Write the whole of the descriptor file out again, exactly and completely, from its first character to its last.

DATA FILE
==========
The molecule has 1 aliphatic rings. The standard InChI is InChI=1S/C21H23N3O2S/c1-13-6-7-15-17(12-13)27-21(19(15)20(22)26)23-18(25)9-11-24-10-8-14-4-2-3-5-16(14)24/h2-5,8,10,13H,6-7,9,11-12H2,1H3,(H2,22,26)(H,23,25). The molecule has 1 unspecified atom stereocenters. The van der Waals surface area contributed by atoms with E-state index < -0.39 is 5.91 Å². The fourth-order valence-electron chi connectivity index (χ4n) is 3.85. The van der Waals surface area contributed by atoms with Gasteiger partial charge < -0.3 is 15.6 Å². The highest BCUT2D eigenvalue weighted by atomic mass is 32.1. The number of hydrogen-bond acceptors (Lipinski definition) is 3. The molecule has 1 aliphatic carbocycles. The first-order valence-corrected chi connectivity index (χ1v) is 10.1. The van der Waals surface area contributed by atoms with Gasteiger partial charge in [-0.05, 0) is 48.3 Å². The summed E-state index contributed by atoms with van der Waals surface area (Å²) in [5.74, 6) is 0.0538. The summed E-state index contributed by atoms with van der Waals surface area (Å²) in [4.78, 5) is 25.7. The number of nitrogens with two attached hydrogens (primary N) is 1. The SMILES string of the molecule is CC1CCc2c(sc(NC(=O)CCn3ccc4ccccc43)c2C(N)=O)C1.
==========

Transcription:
The molecule has 1 aliphatic rings. The standard InChI is InChI=1S/C21H23N3O2S/c1-13-6-7-15-17(12-13)27-21(19(15)20(22)26)23-18(25)9-11-24-10-8-14-4-2-3-5-16(14)24/h2-5,8,10,13H,6-7,9,11-12H2,1H3,(H2,22,26)(H,23,25). The molecule has 1 unspecified atom stereocenters. The van der Waals surface area contributed by atoms with E-state index < -0.39 is 5.91 Å². The fourth-order valence-electron chi connectivity index (χ4n) is 3.85. The van der Waals surface area contributed by atoms with Gasteiger partial charge < -0.3 is 15.6 Å². The highest BCUT2D eigenvalue weighted by atomic mass is 32.1. The number of hydrogen-bond acceptors (Lipinski definition) is 3. The molecule has 1 aliphatic carbocycles. The first-order valence-corrected chi connectivity index (χ1v) is 10.1. The van der Waals surface area contributed by atoms with Gasteiger partial charge in [-0.05, 0) is 48.3 Å². The summed E-state index contributed by atoms with van der Waals surface area (Å²) in [5.74, 6) is 0.0538. The summed E-state index contributed by atoms with van der Waals surface area (Å²) in [4.78, 5) is 25.7. The number of nitrogens with two attached hydrogens (primary N) is 1. The SMILES string of the molecule is CC1CCc2c(sc(NC(=O)CCn3ccc4ccccc43)c2C(N)=O)C1.